The US Navy is set to commission its newest Independence-variant littoral combat ship (LCS), the future USS Cincinnati (LCS 20), in an October 5 ceremony in Gulfport, Mississippi.
In addition to being the tenth Independence-variant unit, Cincinnati is the fifth US Navy ship to honor Ohio’s third-largest city. The first was a stern-wheel casemate gunboat that served during the Civil War and was sunk by Confederate fire on two separate occasions. Raised both times and returned to service, she was decommissioned following the war.
The second Cincinnati was a cruiser commissioned in 1894. She served extensively in the Caribbean before, during, and after the Spanish-American War before being decommissioned in 1919.
The third ship to bear the name was a light cruiser commissioned in 1924 that served aroundthe world and earned a battle star for World War II service that included convoy escort and blockade duty. She was decommissioned in 1945 after the war ended. The fourth Cincinnati was a Los Angeles-class fast-attack submarine commissioned in 1978. The boat served for 17 years before being decommissioned in 1995.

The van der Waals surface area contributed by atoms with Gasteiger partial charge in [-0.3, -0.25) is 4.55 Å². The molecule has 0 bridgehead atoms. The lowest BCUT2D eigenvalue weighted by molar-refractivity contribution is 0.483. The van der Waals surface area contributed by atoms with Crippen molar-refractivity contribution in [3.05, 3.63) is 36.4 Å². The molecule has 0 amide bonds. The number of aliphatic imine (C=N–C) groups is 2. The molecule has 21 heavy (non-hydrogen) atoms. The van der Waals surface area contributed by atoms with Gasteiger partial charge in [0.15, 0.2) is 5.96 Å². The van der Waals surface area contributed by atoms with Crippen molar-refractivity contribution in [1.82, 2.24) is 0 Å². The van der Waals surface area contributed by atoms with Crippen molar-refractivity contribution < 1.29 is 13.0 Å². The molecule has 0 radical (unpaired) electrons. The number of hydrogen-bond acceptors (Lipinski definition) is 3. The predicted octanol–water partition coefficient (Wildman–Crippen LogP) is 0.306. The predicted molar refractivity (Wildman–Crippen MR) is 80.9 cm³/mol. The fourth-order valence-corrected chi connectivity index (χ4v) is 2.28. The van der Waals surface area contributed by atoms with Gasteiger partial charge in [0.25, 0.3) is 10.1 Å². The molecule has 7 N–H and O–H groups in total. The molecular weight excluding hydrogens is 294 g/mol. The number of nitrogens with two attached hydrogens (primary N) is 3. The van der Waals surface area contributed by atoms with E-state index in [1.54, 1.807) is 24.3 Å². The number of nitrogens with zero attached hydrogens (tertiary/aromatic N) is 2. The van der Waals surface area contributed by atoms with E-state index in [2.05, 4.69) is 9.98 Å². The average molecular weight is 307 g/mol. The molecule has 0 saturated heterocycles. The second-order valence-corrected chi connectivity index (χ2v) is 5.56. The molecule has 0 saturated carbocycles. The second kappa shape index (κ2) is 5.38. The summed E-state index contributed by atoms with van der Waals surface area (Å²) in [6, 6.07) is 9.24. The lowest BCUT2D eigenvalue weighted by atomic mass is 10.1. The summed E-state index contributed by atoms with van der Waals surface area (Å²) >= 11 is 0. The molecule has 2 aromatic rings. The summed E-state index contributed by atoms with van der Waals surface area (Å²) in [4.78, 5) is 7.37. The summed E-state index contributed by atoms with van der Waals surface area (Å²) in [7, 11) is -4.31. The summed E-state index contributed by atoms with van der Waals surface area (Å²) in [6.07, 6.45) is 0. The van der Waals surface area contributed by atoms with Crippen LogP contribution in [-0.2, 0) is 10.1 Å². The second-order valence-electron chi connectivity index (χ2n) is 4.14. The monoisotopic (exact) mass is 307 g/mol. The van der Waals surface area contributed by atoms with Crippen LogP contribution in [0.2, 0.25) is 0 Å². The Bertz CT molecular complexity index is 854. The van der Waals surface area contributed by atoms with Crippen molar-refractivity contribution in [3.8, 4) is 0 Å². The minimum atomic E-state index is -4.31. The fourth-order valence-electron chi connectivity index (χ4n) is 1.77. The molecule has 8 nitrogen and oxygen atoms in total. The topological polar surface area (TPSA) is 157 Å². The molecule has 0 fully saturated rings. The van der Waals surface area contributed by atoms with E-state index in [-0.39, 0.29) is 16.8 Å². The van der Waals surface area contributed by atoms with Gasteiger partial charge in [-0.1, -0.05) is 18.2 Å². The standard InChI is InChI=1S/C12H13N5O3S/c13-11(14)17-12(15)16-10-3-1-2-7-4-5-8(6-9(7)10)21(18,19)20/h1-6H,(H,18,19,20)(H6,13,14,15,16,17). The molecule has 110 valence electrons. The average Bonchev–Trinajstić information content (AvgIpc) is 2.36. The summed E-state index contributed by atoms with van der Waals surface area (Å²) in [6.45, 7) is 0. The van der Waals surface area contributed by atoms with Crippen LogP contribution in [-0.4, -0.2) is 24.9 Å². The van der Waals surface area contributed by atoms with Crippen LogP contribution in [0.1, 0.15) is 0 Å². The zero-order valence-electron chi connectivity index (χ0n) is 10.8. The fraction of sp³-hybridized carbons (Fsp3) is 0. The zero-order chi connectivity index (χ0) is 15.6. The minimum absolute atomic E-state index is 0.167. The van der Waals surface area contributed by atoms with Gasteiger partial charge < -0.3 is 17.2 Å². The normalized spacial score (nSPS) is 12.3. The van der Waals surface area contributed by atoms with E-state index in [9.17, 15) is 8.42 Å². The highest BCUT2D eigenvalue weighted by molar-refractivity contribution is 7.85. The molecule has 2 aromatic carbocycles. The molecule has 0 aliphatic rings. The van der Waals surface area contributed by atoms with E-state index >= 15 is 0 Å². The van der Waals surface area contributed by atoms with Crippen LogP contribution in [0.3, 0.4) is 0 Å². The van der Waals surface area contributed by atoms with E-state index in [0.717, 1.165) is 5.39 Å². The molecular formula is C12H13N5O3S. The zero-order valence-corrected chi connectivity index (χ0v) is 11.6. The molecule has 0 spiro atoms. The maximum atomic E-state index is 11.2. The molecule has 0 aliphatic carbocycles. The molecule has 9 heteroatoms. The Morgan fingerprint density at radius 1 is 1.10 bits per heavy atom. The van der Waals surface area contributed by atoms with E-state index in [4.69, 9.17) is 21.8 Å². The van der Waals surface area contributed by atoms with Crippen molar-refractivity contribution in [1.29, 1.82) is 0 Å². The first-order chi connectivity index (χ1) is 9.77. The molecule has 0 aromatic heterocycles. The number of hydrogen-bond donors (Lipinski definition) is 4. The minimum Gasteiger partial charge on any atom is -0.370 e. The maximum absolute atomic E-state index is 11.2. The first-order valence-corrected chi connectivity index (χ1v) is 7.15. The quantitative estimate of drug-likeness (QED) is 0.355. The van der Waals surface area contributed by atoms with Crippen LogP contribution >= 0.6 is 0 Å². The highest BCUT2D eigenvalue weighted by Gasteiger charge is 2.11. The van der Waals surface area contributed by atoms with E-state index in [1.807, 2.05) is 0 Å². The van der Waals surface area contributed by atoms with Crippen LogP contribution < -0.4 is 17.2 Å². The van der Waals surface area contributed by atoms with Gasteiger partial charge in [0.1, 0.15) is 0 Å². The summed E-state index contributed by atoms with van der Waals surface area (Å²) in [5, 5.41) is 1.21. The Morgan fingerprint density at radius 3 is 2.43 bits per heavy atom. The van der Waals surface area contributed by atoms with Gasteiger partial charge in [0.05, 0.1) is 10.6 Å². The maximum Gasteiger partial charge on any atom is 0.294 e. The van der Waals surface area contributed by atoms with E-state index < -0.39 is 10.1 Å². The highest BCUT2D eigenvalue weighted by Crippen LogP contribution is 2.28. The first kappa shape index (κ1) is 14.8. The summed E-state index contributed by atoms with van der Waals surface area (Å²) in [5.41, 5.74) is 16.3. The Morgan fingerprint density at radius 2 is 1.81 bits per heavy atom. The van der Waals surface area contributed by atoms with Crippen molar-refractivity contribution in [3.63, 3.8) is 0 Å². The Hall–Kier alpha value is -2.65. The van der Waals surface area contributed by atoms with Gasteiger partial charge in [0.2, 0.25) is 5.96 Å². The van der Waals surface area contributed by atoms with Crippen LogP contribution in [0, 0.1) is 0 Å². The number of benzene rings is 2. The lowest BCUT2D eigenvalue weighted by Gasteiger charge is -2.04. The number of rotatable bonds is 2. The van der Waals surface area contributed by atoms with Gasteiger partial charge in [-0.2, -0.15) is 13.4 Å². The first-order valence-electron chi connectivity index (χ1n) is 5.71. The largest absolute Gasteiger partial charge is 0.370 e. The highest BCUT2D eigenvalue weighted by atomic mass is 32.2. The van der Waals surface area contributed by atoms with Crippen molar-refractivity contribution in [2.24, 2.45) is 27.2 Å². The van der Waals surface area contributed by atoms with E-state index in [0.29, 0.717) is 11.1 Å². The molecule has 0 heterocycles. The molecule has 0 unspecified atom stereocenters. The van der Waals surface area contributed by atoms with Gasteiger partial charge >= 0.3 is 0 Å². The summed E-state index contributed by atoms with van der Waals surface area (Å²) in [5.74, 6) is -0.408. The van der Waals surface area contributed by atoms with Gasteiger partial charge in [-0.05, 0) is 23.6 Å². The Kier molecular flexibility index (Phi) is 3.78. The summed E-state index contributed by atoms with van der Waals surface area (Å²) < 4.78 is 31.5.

Cincinnati is entering service after being delivered to the navy in June this year.
“USS Cincinnati and her crew will play an important role in the defense of our nation and maritime freedom,” said Secretary of the Navy Richard V.Spencer. “She stands as proof of what teamwork — from civilian to contractor to military — can accomplish. This fast, agile platform will deliver her motto, ‘Strength in Unity’ worldwide thanks to their efforts.”
The LCS class consists of two variants, the Freedom variant and the Independence variant, designed and built by two industry teams. The Freedom-variant team is led by Lockheed Martin (for the odd-numbered hulls). The Independence-variant team is led by Austal USA (for LCS 6 and the subsequent even-numbered hulls).